You can say it was a selfish reaction but at the end of the day, you are paying (assuming you are) for the class, it was not a free lesson in which you can think, OK it is free I cannot really complain. It is like paying for a driving lesson and the instructor tries to spend 10 minutes of your time talking to someone else. In this case Lucas should have explained to the group in general, focusing on Jane, on how to do the exercise, masking the request as a general teaching but with only one “target”.
If this story is true, well, I do not think it was the best course of action to apologize, but that’s just me.
Thanks for sharing your views, Esteban, and for sticking up for me! You make some great points, and the story is most definitely true.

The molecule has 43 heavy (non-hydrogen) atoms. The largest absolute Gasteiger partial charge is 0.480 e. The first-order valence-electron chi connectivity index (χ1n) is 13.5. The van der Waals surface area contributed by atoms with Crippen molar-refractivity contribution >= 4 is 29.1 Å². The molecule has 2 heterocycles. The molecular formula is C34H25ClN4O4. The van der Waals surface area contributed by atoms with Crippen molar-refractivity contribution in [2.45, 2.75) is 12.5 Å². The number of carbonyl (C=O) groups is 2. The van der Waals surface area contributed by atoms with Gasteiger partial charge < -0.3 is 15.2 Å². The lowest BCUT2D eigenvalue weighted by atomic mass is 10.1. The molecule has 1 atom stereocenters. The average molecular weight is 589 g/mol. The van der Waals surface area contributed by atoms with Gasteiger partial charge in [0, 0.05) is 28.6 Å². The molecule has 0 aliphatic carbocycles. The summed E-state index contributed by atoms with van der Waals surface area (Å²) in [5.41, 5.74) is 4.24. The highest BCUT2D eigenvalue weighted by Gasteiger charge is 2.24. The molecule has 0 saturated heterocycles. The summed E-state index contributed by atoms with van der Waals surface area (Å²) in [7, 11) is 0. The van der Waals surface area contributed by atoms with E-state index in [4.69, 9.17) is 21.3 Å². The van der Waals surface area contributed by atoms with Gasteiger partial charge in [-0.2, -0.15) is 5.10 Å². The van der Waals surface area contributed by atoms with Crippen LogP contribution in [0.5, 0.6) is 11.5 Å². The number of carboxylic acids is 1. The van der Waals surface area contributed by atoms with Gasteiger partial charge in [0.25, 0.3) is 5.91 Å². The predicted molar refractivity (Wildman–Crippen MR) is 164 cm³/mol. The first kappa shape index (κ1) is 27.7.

Reading your comments and reflecting back on the situation has given me a new insight – that the way communications are perceived (and therefore what’s appropriate versus worth apologizing for) depends significantly on context and culture.
Having grown up in New Jersey and worked in New York City for many years, my “outburst” probably would have seemed like a normal communication to those friends and colleagues. And many of them would probably have said something before I did.
But now that I’m in the polite countryside environment of a London suburb, the same comment and tone seemed inappropriate in retrospect. Even if everyone else may well have agreed with your assessment about what Lucas could or should have done.
And finally, my Chinese upbringing also plays a role. It’s considered rude to make someone “lose face”. And in this case, Lucas was the authority figure as the trainer/teacher and it was unhelpful to have a gym member (even though you’re right, I pay!) challenge him publicly.